I am really writing this post for sympathy because I am not sure I can continue to live in my family feeling that we are completely wacked while everyone around us lives normal, “cray-cray” free lives.
Sadly, our crazy is not at all of the glamorous kind. Thursday: contacts and jalapenos.
Once the kids were all out the door, I made my way around the house picking up the carnage that remained in their bathrooms, bedrooms, and kitchen. I did the typical MOM-ADD thing. I carried a basket of clean clothes up to Maisy’s room intending to just put it down. I couldn’t find a spot to put it down so I ended up spending an hour rearranging her furniture and so on and so on.
Finally, I made it to Sam’s bathroom. I cringed as I picked up boxer shorts and rinsed brown toothpaste out of the sink. I could not let my mind go to that dark place where my son spits something brown out of his mouth at 6:00 am. I kept moving–like an automaton. I recapped everything: toothpaste, deodorant, hair mousse (when he started using mousse, I have no idea.)
I picked up his contact lens case. One side was capped the other not. I ran through the eyeball eating amoeba scenarios as I washed the case out with scalding water–silently scolding Chris for letting our son get contacts in the first place.
That’s when I saw it….a solitary and isolated shriveled up contact lens sitting on the counter.
Just one. Lonely as can be, peeking up at me begging for moisture. Gingerly, I picked up the pathetic withered lens and dropped it into the saline and went about cleaning up. I just assumed Sam had worn his glasses to school. It wasn’t until I found his glasses perched precariously on the edge of his fish tank (really folks, fish tank) that I became concerned. He wasn’t wearing his glasses in school, but he wasn’t wearing his contacts either…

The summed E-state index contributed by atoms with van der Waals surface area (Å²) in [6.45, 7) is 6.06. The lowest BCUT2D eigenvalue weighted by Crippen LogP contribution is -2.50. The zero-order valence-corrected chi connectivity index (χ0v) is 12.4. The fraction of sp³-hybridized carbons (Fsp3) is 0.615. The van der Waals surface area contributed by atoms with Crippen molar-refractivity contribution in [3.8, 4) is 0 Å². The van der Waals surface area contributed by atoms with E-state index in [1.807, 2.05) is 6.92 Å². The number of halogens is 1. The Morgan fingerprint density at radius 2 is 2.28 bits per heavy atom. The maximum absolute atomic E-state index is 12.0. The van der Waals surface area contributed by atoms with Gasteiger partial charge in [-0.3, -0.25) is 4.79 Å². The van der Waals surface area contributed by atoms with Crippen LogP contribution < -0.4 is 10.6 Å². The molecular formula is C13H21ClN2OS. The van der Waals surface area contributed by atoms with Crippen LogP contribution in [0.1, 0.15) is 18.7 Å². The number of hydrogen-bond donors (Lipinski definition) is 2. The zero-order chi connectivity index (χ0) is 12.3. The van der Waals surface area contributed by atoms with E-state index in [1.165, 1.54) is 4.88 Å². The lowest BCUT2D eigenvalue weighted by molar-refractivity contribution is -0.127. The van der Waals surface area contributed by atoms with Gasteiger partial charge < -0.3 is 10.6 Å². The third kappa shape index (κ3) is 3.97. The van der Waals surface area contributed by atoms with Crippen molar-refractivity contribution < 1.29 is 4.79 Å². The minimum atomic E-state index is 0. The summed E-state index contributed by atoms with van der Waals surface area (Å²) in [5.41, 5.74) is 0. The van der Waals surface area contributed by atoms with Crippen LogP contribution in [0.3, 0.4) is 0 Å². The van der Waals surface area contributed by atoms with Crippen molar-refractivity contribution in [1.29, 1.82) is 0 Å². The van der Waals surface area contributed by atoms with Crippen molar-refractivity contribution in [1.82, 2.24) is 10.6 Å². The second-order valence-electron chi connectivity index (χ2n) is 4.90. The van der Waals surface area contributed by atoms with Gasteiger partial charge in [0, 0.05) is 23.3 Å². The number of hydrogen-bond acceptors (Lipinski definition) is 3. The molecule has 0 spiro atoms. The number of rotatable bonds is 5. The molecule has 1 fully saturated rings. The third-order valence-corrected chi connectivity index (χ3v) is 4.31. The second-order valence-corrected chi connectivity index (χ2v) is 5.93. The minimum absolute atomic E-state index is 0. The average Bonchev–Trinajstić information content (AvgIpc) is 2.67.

Nine hours later, he burst through the door, happy and pleasant as can be.
“Hi, Mom!” he called.
“Hi sweetie,” I tried to sound casual. “Hey are you wearing your contacts?”
“Yep!” he said.
“Um. Are you sure you are wearing both contacts?”
He stared at me blankly. “Uh….I think so….”
Slowly he lifted his palm to cover his right eye then left. He paused.
Left. Right. Pause.
This went on–and on–and on. Mind you, Samuel’s vision is not only a “little” bad. It is somewhere in the neighborhood of 20/200. He NEEDS his correction–badly.
“Huh.” He said. “I guess I don’t have my left one in. Wonder how that happened?” And just like that, a quick shrug later, and he was bounding up the steps. Sam, for the entire school day, failed to notice that he was essentially blind in one eye.
I was still clearing it all up in my head at dinner. For some odd reason, Chris had decided to chop a jalapeno that was randomly sitting on the counter. When I told him that I didn’t need the perfectly diced pepper, he, like his son, shrugged his shoulders and went happily about his afternoon.
Our family dinner started the way most of them do. Maisy had been told to hand over the cell phone she was hiding under her thigh, Hadley was told that she could not have “coffee” with dinner–”Because you are seven that’s why.” and Sam was deliriously happy with his new found bilateral vision.
Suddenly, Chris was jumping and making a sneezing, snorting gagging noise.
It turns out that the jalepeno he had chopped was quite hot. He had not worn gloves and had not washed his hands before blowing is nose (ragweed is out.) So, the Kleenex he twisted this way and that all the way into his cranium while I watched with loathing, was basically a carrier for millions of particles of capsaicin.
It is really a culmination of things that led to my outburst and of course I regret it. I would never actually shove a jalapeno into my son’s eye or up my husband’s nose….it was a bit of fleeting frustration is all.